This issue doesn’t happen all the times. In fact, most of the time it’s not noticeable. After all, the human player’s fingers have to move fast to press 2 keys sequentially in the interval of a few dozen milliseconds. However it can happen, and it gives the player the feeling that the game is “forgetful” about what he (the player) is telling it (the game) to do.

Using an input events queue:
    all input events are kept, independent of the game loop

For the sake of clarity: a queue is a data structure where elements are processed in FIFO (First In, First Out) order. It is therefore good for keeping track of all the user input events that have accumulated between game state updates as well as the order in which those input events were performed by the human player.

Before looking at how the queue’s actually used in our example, lets first discuss its availability on various platforms:

– JavaScript has this already implemented in its arrays, and the API is very straight forward. The only thing missing is a way to cap the queue at a certain maximum capacity. Here’s how the queue is implemented in JavaScript for the example used in this post (the top game window)

/**
 * @constructor
 * @param capacity
 * @returns {Queue}
 */
function Queue(capacity) {
	
	this.capacity = capacity;
	this.container = [];
	this.size = 0;
	
	/**
	 * @public
	 * @param element
	 */
	this.push = function(element) {
		if(this.isFull()) {
			return false;
		}
		this.container.push(element);
		this.size++;
		return true;
	};
	
	/**
	 * @public
	 */
	this.pop = function() {
		if(this.isEmpty()) {
			return null;
		}
		var element = this.container.shift();
		this.size--;
		return element;
	};
	
	/**
	 * @public
	 * @returns {Boolean}
	 */
	this.isEmpty = function() {
		return this.size==0;
	};
	
	/**
	 * @public
	 * @returns {Boolean}
	 */
	this.isFull = function() {
		return this.size==this.capacity;
	};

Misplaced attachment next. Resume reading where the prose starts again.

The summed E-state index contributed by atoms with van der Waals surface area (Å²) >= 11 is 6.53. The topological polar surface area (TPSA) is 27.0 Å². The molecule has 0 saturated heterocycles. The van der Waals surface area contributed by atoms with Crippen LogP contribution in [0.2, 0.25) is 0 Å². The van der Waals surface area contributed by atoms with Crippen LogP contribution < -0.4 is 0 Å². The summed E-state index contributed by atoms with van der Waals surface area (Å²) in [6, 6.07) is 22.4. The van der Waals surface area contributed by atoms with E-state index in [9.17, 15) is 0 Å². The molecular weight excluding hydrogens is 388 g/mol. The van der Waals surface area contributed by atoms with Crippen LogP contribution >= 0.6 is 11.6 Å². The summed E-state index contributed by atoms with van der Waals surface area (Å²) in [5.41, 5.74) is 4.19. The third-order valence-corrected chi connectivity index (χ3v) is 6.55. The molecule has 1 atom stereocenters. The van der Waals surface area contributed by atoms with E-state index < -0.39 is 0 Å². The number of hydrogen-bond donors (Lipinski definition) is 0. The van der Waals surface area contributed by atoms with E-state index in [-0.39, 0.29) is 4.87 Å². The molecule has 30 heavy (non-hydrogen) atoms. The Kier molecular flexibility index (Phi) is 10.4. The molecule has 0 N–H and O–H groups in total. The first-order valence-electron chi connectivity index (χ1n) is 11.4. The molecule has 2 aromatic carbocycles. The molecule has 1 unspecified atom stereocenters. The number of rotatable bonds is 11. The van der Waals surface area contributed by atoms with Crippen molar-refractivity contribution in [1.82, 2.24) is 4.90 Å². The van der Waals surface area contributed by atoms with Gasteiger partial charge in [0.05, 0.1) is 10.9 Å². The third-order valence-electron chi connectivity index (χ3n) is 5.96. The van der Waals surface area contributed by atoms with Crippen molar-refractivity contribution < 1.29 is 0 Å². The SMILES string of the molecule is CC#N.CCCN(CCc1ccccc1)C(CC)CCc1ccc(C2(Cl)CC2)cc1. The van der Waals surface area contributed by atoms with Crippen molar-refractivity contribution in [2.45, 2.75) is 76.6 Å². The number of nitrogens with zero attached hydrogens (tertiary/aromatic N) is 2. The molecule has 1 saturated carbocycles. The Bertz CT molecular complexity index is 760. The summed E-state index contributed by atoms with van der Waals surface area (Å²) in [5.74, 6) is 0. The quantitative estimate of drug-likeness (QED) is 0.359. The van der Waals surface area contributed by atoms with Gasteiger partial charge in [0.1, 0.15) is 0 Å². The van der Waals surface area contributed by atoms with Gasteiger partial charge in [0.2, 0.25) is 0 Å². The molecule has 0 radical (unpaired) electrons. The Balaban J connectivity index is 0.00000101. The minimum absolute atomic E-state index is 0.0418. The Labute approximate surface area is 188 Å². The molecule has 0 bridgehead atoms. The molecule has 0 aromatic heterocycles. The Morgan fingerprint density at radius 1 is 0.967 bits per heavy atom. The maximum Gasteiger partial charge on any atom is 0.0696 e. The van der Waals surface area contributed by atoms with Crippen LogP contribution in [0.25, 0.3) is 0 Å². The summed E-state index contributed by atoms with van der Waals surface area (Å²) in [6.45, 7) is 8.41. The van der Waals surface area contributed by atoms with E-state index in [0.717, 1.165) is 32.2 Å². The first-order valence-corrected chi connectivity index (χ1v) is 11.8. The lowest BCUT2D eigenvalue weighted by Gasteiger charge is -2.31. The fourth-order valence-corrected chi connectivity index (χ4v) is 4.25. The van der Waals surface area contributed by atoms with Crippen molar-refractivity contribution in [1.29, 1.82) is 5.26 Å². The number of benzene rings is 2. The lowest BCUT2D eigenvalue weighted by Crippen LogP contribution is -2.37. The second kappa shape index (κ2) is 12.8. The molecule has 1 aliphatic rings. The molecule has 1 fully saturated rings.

}

You can see the above code in action if you download the code example for this post (scroll to the end of the post for the link).

Here’s how something similar to that can be achieved in C:


typedef struct InputQueueStruct {
	int startPos;
	int size;
	ArrowKeyPressedEvent** elements;
} InputQueue;

InputQueue inputQueue;

void InputManager_init() {
	inputQueue.startPos = 0;
	inputQueue.size = 0;
	inputQueue.elements = malloc(MAX_INPUT_EVENTS*sizeof(ArrowKeyPressedEvent*));
	int i;
	for(i=0; i<MAX_INPUT_EVENTS; i++) {
		inputQueue.elements[i] = malloc(sizeof(ArrowKeyPressedEvent));
	}
}

void InputManager_pushEvent(char direction) {
	if(InputManager_isInputQueueFull()) {
		return;
	}
	int insertPos = (inputQueue.startPos + inputQueue.size) % MAX_INPUT_EVENTS;
	inputQueue.elements[insertPos]->arrow = direction;
	inputQueue.size++;
}

ArrowKeyPressedEvent* InputManager_popEvent() {
	if(InputManager_isInputQueueEmpty()) {
		return NULL;
	}
	ArrowKeyPressedEvent* event = inputQueue.elements[inputQueue.startPos % MAX_INPUT_EVENTS];
	inputQueue.startPos++;
	inputQueue.size--;
	return event;
}

int InputManager_isInputQueueEmpty() {
	if(inputQueue.size==0) {
		return 1;
	} else {
		return 0;
	}
}

int InputManager_isInputQueueFull() {
	if(inputQueue.size==MAX_INPUT_EVENTS) {